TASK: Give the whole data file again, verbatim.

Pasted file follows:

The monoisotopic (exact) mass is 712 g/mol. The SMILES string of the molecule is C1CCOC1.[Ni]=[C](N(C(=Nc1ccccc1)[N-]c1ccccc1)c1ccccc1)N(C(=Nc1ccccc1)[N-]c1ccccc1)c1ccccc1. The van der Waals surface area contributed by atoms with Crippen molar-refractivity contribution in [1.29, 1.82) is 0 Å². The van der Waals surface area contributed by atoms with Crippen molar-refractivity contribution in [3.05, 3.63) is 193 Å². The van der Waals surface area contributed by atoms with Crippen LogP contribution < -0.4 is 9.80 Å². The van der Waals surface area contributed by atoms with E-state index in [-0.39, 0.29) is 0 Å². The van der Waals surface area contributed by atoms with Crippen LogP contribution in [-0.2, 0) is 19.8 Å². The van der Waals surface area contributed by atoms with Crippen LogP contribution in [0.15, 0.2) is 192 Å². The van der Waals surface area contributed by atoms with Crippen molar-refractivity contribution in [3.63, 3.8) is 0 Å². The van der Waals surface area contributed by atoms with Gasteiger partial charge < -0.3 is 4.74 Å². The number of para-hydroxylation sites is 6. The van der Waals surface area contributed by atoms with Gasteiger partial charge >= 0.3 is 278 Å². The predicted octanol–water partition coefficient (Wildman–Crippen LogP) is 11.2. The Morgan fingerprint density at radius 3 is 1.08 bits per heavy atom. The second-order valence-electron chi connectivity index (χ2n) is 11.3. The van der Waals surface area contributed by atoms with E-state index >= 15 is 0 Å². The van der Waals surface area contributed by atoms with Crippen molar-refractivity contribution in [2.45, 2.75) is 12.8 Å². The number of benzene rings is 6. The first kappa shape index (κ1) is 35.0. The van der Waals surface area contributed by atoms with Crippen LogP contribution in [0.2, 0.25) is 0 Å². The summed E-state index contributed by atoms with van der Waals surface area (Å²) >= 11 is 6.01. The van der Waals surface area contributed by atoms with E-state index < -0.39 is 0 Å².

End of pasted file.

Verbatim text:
The monoisotopic (exact) mass is 712 g/mol. The SMILES string of the molecule is C1CCOC1.[Ni]=[C](N(C(=Nc1ccccc1)[N-]c1ccccc1)c1ccccc1)N(C(=Nc1ccccc1)[N-]c1ccccc1)c1ccccc1. The van der Waals surface area contributed by atoms with Crippen molar-refractivity contribution in [1.29, 1.82) is 0 Å². The van der Waals surface area contributed by atoms with Crippen molar-refractivity contribution in [3.05, 3.63) is 193 Å². The van der Waals surface area contributed by atoms with Crippen LogP contribution < -0.4 is 9.80 Å². The van der Waals surface area contributed by atoms with E-state index in [-0.39, 0.29) is 0 Å². The van der Waals surface area contributed by atoms with Crippen LogP contribution in [-0.2, 0) is 19.8 Å². The van der Waals surface area contributed by atoms with Crippen LogP contribution in [0.15, 0.2) is 192 Å². The van der Waals surface area contributed by atoms with Crippen molar-refractivity contribution in [3.63, 3.8) is 0 Å². The van der Waals surface area contributed by atoms with Gasteiger partial charge < -0.3 is 4.74 Å². The number of para-hydroxylation sites is 6. The van der Waals surface area contributed by atoms with Gasteiger partial charge >= 0.3 is 278 Å². The predicted octanol–water partition coefficient (Wildman–Crippen LogP) is 11.2. The Morgan fingerprint density at radius 3 is 1.08 bits per heavy atom. The second-order valence-electron chi connectivity index (χ2n) is 11.3. The van der Waals surface area contributed by atoms with E-state index >= 15 is 0 Å². The van der Waals surface area contributed by atoms with Crippen molar-refractivity contribution in [2.45, 2.75) is 12.8 Å². The number of benzene rings is 6. The first kappa shape index (κ1) is 35.0. The van der Waals surface area contributed by atoms with Crippen LogP contribution in [0.2, 0.25) is 0 Å². The summed E-state index contributed by atoms with van der Waals surface area (Å²) >= 11 is 6.01. The van der Waals surface area contributed by atoms with E-state index < -0.39 is 0 Å².